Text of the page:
Summer is officially over, but white privilege is not.
We all know that Brock Turner’s little slap-on-the-wrist punishment was less than fair, but what’s even more unsettling is that this sort of stuff happens all the time.
Joseph Presley, a 23 year-old babysitter charged for molesting a nine year-old boy on two accounts, was given a 30 day sentence and let off on 5 year probation. The reason being? He’s just a boy and a harsher sentence might be traumatizing to him. Hmmm, sounds familiar. It must be nice being male and white. The justice system is on your side!
My opinion is clear. Both men are just that. Men. Adults. Over 18 years of age. Legally responsible for their own actions. They should be held accountable for their crimes, not excused. And especially not because of their race and gender. Let’s draw a comparison here. Corey Bates, 19 year-old Vanderbilt football player, gets 15 years for raping an unconscious victim. Brock Turner, 19-year old Stanford swimmer, gets 6 months (let out in 3). Both are athletes. Both represent top-notch universities. Both are 19. Both have assaulted unconscious women while intoxicated. Both have been found guilty. So why the monstrous difference in sentence?
Bates is African American. Turner is white.
I’m not saying Bates should’ve gotten a lighter sentence. No. Rape should be taken seriously and it was in his case. Props to the judge. But that standard should not be lowered or flexed for other people. That’s not how equality works. Make Brock serve the time he deserves. It’s only fair.
And while we’re at it, let’s talk about gender inequality. Brock takes advantage of a girl, gets off easy, and when people complain, the girl he digitally penetrated gets the blame.
Don’t like getting raped? Don’t get drunk. Don’t party. Don’t pass out. Don’t be rape-able.
Should girls be careful not to drink too much? Yes. Should girls be cautious about their surroundings, especially in unfamiliar environments? Yes. Does that excuse rape? No.
Saying that rape is a victim’s fault excuses the predator. Blaming her by calling her a slut dismisses the problem at hand altogether. Yes, she should’ve been more careful, but in no way was being raped her fault. As the defendant reinstated many times, she was drunk and he was drunk and they were all drunk. Well, when someone is not sober, they cannot give consent. When someone is not conscious, they most definitely cannot give consent. Drunk sex is not consensual sex and drunk sex performed by one conscious person unto another unconscious person is even more so not consensual sex.
A woman’s body is not a toy readily available to satisfy your carnal desires. Can we start teaching that to young men, please? When a woman is so drunk that she passes out, you don’t have a quickie with her. You don’t touch her. You don’t take advantage of her. You don’t assume she’d be okay with it. You don’t rape her. You don’t turn around and blame alcohol and party culture for your actions. Until people start to learn to respect women, sexual assault will not end. I can’t stress it enough.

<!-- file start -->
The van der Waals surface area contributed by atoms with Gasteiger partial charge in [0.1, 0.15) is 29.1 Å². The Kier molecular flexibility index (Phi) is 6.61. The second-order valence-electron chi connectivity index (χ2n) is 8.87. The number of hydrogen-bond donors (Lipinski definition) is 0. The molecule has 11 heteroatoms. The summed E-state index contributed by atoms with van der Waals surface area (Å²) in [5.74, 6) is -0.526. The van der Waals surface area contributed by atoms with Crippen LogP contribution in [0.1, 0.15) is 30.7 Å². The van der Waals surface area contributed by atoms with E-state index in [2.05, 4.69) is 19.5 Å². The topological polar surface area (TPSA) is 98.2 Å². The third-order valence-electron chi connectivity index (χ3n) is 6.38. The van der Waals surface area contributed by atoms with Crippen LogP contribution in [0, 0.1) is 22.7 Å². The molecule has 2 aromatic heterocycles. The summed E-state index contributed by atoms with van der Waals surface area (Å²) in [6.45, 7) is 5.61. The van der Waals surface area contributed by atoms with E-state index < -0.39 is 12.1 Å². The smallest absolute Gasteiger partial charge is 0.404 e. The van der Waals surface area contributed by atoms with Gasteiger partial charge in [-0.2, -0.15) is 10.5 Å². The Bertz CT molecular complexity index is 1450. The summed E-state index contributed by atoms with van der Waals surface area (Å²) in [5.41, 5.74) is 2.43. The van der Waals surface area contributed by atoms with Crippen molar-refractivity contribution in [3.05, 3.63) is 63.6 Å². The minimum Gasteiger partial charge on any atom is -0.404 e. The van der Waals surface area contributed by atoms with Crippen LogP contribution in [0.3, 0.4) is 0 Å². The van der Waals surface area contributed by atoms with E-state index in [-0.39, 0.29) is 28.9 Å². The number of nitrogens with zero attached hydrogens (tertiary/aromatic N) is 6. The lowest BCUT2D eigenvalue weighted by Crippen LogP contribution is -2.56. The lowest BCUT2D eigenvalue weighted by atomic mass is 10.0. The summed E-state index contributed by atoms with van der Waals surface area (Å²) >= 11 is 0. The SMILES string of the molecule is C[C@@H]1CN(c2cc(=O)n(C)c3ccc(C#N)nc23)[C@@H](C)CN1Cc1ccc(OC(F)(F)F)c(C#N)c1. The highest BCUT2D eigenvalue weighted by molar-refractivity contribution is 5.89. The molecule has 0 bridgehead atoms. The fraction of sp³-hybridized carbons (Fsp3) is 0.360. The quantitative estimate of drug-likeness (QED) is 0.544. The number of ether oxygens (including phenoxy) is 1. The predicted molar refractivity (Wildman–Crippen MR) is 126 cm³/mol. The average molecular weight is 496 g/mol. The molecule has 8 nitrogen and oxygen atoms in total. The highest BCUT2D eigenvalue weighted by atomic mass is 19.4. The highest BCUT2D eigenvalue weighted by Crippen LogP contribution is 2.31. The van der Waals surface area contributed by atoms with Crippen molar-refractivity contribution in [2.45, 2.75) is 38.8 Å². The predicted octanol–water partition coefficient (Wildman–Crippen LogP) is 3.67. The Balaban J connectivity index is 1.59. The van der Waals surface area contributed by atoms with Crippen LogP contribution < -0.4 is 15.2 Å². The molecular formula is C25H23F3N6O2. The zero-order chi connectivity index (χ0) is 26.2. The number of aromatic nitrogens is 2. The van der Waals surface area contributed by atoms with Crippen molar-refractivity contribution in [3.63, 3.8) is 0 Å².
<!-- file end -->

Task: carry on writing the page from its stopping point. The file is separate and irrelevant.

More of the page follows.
But we haven’t even gotten to the gist of it yet: instead of talking about Brock and Joseph and the broken justice system that sympathizes with white men, everyone is buzzing about Colin Kaepernick’s refusal to stand during the national anthem.
Whether or not I agree with Kaepernick’s decision has nothing to do with the fact that he’s not what we should be concerned with, as a society. Personally, I think sitting during the national anthem was unnecessary, but definitely not worth the buzz and coverage it’s garnered. I’m glad he’s recently clarified he’s not un-American or anti-military and that he’s donating $1 million to underprivileged African Americans to try and get a grip on the whole fiasco, but can I just say that that is not the issue here? Even if a football player is mad about societal inequity, it’s not that big of a deal compared to other current events, especially ones involving elements of injustice that have been going on for years.
We can blame the media for covering the less significant, but talk is also generated by people. We’re the ones who are debating about whether or not he is patriotic. Policemen are threatening to boycott 49er games until some punishment is inflicted upon Kaepernick. Hello? You’re willing to let a stadium full of innocent people go unguarded because of one man’s (completely legal) action, or rather lack of action. You’re fueling more talk, more controversy, and more contention over Kaepernick’s sitting when it really just isn’t that important.
Let’s talk about the real issues. Let’s debate the real problems. Because I don’t want to identify with a justice system that sympathizes with sex offenders, but I also don’t want to be identify with a society that ignores it for lesser matters.
If you want to read more about some of the topics I mentioned in this short article, here are a few links. I suggest you also look at other sources, just to get a more rounded view.